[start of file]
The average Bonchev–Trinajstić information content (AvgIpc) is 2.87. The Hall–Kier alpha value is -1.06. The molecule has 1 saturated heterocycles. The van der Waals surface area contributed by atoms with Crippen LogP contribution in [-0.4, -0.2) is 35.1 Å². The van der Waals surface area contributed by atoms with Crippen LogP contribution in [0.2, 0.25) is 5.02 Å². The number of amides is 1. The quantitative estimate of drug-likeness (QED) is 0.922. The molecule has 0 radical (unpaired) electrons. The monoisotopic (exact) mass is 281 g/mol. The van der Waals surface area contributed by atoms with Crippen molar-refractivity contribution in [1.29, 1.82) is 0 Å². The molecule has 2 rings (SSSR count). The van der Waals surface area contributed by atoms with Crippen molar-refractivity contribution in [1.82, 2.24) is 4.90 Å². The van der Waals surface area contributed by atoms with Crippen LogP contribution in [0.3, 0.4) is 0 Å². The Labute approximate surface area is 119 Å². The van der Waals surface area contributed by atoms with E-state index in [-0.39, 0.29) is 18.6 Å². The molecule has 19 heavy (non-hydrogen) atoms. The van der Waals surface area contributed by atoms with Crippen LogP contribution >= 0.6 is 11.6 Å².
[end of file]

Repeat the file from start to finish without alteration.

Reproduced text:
The average Bonchev–Trinajstić information content (AvgIpc) is 2.87. The Hall–Kier alpha value is -1.06. The molecule has 1 saturated heterocycles. The van der Waals surface area contributed by atoms with Crippen LogP contribution in [-0.4, -0.2) is 35.1 Å². The van der Waals surface area contributed by atoms with Crippen LogP contribution in [0.2, 0.25) is 5.02 Å². The number of amides is 1. The quantitative estimate of drug-likeness (QED) is 0.922. The molecule has 0 radical (unpaired) electrons. The monoisotopic (exact) mass is 281 g/mol. The van der Waals surface area contributed by atoms with Crippen molar-refractivity contribution in [1.29, 1.82) is 0 Å². The molecule has 2 rings (SSSR count). The van der Waals surface area contributed by atoms with Crippen molar-refractivity contribution in [1.82, 2.24) is 4.90 Å². The van der Waals surface area contributed by atoms with Crippen LogP contribution in [0.3, 0.4) is 0 Å². The Labute approximate surface area is 119 Å². The van der Waals surface area contributed by atoms with E-state index in [-0.39, 0.29) is 18.6 Å². The molecule has 19 heavy (non-hydrogen) atoms. The van der Waals surface area contributed by atoms with Crippen LogP contribution >= 0.6 is 11.6 Å².